Enneagram: 7w6 so/sp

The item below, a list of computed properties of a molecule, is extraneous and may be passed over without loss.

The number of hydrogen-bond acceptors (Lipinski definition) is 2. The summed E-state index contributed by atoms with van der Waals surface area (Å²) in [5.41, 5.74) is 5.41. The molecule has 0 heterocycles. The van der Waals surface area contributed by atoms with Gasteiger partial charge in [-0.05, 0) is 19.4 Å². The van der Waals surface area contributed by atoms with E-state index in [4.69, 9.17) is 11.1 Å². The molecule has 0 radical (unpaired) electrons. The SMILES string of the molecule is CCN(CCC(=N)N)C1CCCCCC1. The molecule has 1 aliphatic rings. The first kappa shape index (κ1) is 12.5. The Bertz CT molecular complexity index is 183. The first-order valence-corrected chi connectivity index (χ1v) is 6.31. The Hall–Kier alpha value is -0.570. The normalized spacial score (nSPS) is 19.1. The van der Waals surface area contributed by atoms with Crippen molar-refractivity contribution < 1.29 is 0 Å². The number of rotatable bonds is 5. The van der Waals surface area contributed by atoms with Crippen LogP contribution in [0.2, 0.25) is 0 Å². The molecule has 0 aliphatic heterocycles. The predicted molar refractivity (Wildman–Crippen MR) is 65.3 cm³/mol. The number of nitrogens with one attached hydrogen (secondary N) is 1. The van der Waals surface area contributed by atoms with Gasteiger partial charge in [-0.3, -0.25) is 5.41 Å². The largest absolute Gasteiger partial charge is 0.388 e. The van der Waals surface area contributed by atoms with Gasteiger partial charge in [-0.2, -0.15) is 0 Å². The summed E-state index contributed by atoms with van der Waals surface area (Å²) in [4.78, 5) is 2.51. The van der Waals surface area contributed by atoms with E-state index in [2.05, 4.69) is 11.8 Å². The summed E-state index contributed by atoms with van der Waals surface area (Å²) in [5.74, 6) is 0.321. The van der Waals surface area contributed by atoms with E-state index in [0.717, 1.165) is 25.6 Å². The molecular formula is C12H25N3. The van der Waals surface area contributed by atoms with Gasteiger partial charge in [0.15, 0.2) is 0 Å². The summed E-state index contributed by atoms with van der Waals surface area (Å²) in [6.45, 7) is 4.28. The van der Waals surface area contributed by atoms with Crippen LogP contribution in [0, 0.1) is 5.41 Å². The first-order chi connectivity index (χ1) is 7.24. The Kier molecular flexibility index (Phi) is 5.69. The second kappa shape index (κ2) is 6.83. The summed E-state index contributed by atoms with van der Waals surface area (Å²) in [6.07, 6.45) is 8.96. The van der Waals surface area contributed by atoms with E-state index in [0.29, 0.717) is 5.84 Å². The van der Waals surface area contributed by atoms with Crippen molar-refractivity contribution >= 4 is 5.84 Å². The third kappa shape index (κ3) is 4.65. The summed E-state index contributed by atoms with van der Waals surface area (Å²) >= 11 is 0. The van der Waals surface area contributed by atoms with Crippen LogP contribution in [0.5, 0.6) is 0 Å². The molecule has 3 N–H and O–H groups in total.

Enneagram 7s participate regularly in “magical thinking” – that is, if they ignore things that are unpleasant and hard and focus on positivity and optimism instead, things will magically turn out all right. That’s what happens when she receives her diagnosis – she confidently tells her dad that she’s a smart girl who beats everything, she can beat this too. And she comes to the school convinced that she’s going to find a magical cure and be the one person since 1968 not to leave in a body bag. That’s the ultimate in toxic positivity, as she avoids processing her own impending death, filling out her death report (what she wants for her funereal), and chasing after her dream of surviving. She picked the one place with a “miracle” that happened there, in the assumption that she will be picked for another one and that she can make it happen. That’s re-framing. She assumes she has been cured when she hears one of them will be going home, showing her self-confidence and need to believe in the best for herself. 7s can be delusional in their positivity. Ilonka has to come to terms with her own impending death and accept it, and that’s what winds up happening with her story arc. She does have an active 6 wing, however, in how loyal she is to her new friends, how she tries to do what’s best for them all, and that she becomes suspicious of Shasta at the last minute—creeping out of her optimism and hope into concern and distrust when things don’t measure up to what she expected them to be. She shows the social instinct in how collective-thinking is, always adjusting herself to those around her and attempting to connect to and establish relationships with them, as well as providing for her own health (her herbal teas and desire to ensure her body works as long as possible.